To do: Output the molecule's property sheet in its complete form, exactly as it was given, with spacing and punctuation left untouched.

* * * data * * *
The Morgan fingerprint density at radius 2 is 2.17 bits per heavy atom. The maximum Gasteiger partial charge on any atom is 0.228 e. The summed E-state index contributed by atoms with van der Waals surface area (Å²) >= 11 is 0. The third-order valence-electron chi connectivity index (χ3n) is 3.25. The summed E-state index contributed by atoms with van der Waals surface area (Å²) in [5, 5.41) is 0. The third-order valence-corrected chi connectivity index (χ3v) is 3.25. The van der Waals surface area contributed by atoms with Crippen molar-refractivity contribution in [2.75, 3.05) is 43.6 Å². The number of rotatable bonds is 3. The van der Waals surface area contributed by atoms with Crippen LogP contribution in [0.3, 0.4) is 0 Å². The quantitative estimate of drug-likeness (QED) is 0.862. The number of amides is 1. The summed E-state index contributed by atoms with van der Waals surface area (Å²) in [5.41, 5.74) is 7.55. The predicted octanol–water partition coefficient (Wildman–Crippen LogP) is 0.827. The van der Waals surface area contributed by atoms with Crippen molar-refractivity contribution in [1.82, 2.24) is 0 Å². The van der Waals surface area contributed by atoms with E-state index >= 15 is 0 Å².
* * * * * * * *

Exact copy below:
The Morgan fingerprint density at radius 2 is 2.17 bits per heavy atom. The maximum Gasteiger partial charge on any atom is 0.228 e. The summed E-state index contributed by atoms with van der Waals surface area (Å²) >= 11 is 0. The third-order valence-electron chi connectivity index (χ3n) is 3.25. The summed E-state index contributed by atoms with van der Waals surface area (Å²) in [5, 5.41) is 0. The third-order valence-corrected chi connectivity index (χ3v) is 3.25. The van der Waals surface area contributed by atoms with Crippen molar-refractivity contribution in [2.75, 3.05) is 43.6 Å². The number of rotatable bonds is 3. The van der Waals surface area contributed by atoms with Crippen LogP contribution in [0.3, 0.4) is 0 Å². The quantitative estimate of drug-likeness (QED) is 0.862. The number of amides is 1. The summed E-state index contributed by atoms with van der Waals surface area (Å²) in [5.41, 5.74) is 7.55. The predicted octanol–water partition coefficient (Wildman–Crippen LogP) is 0.827. The van der Waals surface area contributed by atoms with Crippen molar-refractivity contribution in [1.82, 2.24) is 0 Å². The van der Waals surface area contributed by atoms with E-state index >= 15 is 0 Å².